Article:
All the talk about 127 Hours both here in Toronto and after its premiere in Telluride had been about the big arm-cutting scene, in which Aron Ralston (James Franco) cuts off his own arm with a dull blade. And while that scene was indeed as visceral and horrifying as promised, I was more stunned by the emotional impact of everything that came before it. Director Danny Boyle is once again wearing his great big heart on his sleeve, and while 127 Hours covers some of the same uplifting, we-are-all-one-family ground as Slumdog Millionaire, it's a tighter and more technically impressive piece of work.

As much as Boyle's energetic collage of filmmaking styles and influence drives 127 Hours its power, the film would be nothing without James Franco, who is better than ever as the endearing but reckless and selfish Ralston. Aron is the kind of guy you knew in college, wearing Phish T-shirts and carrying Nalgene bottles and always antsy to get back out to the next mountain or glacier--girls go crazy for him until they realize he's already got his eye on the next horizon. He charms two of them (Kate Mara and Amber Tamblyn) out in the Moab Desert mere minutes before his ordeal begins after a loose boulder pins him under a rock. As he futilely screams the names of the girls who are long gone, the camera zooms out from the rocky crevasse where Ralston is trapped to reveal the wild, empty desert around him; the boy who spent his life blithely running away from reality has now been slapped with it under the most harsh conditions imaginable.

It's not so much about what Boyle does to put us in Aron's emotional state as what he doesn't. Starting with tight close-ups on Aron's watch, shots from inside his rapidly dwindling water supply and a sound mix that emphasizes his panicked breathing and heartbeat, Boyle later allows his camera to wander where Aron cannot. Shots of the stark beauty up above him melt into flashbacks to his childhood and his latest girlfriend mash up against fantasies about what it would be like to attend the party he was invited to just before meeting his fate with the boulder (Scooby-Doo makes a surreal, appropriately funny cameo here). Aron's reverie and fantasies lead him to the same realization about needing society that Emile Hirsch's Chris McCandless had too late in into the Wild, but it's done much more subtly and effectively here. Not all of the narrative tricks work as well as the others-- Aron narrating a fake talk show into the camera feels too blithe, while a fantasy about a water rescue accomplishes little-- but miraculously they never feel like tricks at all. The gorgeous symbiosis of Boyle's energetic direction and Franco's fearless, unmannered performance make our time in the cave with Aron not a test of mettle, but an opportunity for all of us to emerge a little better and happier for it.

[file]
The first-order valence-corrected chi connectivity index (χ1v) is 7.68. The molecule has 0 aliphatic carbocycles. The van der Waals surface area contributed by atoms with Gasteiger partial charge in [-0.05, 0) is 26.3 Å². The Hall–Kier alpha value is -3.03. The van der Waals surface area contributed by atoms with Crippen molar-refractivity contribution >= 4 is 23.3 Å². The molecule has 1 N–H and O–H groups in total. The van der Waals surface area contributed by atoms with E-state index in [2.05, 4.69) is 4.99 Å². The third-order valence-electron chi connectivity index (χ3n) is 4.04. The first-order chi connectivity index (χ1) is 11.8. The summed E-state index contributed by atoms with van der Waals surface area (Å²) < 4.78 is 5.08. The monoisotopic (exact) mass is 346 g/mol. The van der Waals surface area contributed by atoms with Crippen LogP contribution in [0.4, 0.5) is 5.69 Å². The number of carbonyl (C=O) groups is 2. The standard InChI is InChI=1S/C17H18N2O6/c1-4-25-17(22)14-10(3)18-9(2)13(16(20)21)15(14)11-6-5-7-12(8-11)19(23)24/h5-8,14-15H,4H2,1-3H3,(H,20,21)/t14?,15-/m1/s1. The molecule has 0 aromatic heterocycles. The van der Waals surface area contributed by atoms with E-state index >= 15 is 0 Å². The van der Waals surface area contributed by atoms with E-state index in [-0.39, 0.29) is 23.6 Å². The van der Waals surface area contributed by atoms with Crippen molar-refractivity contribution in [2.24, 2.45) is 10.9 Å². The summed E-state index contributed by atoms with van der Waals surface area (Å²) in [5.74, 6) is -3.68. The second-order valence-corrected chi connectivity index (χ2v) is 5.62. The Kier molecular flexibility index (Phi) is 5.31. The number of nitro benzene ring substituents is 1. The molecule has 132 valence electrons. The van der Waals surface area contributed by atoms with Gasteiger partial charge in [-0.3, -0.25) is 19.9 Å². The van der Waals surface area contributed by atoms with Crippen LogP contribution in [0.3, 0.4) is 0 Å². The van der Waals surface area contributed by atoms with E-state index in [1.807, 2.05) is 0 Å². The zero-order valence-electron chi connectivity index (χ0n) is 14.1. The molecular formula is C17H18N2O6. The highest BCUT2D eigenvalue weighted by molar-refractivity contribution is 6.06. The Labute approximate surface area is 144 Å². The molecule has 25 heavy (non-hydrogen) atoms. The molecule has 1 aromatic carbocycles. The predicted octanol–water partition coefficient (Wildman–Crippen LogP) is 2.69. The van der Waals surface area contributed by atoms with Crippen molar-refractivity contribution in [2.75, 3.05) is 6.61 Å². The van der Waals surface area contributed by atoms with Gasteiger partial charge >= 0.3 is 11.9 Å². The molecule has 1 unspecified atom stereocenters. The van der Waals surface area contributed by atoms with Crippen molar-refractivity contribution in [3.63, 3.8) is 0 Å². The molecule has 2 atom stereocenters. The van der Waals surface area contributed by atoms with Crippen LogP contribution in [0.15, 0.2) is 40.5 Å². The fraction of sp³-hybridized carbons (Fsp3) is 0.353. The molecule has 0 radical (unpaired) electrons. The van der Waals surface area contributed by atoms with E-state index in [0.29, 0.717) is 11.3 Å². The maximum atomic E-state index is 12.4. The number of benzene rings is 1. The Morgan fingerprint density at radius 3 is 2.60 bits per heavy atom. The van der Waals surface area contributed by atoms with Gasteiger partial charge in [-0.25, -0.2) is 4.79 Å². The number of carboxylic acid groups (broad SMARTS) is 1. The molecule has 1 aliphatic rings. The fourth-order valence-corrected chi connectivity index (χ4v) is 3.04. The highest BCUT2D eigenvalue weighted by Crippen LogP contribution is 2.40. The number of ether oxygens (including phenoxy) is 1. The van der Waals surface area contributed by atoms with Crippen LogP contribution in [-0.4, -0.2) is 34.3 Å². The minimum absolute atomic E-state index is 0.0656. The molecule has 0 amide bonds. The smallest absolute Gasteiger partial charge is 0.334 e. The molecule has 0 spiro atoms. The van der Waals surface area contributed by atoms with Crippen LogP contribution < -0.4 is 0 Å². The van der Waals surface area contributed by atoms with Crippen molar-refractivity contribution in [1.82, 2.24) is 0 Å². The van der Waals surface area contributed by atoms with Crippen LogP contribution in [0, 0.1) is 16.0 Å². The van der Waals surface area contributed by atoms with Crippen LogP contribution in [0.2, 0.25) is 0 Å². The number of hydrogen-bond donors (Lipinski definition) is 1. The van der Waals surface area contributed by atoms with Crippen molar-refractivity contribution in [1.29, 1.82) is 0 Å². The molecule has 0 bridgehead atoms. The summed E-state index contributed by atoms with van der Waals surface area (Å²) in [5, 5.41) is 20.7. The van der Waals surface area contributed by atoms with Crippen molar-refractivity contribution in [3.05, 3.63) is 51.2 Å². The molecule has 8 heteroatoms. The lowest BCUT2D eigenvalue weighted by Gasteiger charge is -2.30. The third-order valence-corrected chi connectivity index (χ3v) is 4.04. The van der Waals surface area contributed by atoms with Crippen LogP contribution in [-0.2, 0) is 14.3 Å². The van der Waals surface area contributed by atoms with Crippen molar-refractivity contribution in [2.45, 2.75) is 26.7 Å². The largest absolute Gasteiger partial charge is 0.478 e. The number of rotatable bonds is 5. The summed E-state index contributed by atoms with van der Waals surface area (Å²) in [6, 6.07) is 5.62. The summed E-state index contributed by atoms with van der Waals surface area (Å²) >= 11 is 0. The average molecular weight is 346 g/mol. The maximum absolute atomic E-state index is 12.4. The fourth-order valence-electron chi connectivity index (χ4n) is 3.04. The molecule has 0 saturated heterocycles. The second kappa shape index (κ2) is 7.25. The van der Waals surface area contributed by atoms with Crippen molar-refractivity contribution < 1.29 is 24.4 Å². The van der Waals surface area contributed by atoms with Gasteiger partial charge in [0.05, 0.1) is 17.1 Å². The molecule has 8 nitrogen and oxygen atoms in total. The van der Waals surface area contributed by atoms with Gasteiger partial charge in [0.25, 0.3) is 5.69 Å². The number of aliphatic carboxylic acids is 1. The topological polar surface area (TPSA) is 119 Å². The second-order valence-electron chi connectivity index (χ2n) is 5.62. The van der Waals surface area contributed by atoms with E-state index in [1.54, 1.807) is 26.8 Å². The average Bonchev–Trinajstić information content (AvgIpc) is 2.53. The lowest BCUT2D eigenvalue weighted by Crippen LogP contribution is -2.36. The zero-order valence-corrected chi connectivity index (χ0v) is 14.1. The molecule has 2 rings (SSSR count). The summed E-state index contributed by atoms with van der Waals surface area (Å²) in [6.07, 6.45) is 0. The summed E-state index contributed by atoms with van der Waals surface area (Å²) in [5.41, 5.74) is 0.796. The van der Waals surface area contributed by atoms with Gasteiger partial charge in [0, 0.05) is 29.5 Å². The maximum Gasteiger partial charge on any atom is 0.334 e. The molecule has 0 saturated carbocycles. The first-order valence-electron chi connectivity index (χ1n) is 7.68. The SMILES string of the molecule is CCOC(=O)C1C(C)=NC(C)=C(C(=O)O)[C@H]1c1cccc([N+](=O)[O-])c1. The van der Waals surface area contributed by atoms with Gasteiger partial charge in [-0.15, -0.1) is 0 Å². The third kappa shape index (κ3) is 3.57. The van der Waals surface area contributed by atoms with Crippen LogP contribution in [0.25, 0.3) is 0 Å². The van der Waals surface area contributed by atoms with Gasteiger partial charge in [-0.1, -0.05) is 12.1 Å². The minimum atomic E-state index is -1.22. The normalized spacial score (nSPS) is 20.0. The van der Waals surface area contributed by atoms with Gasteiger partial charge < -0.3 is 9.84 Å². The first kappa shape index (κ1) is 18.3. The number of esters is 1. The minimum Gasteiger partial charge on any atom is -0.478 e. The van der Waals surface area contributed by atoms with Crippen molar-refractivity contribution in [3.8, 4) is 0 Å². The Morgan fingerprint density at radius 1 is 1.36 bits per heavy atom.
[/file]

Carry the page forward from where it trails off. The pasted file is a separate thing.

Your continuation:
The triumphant, A.R. Rahman-scored ending may irk some who were looking for a darker, more Herzogian "man agains the wilderness" survival tale, but it's impossible to ignore how genuinely inspiring Ralston's story is, not to mention the marvel that Boyle has made a story about an accidental punishment into one of redemption and hope. Without ever leaning too hard on the emotional buttons or cheapening Ralston's personal story with too general a message, 127 Hours combines the power of cinema with a great story to terrify us and move us in equal measure. Said simply, it's wonderful.

More Cinema Blend coverage from the 2010 Toronto International Film Festival right here.

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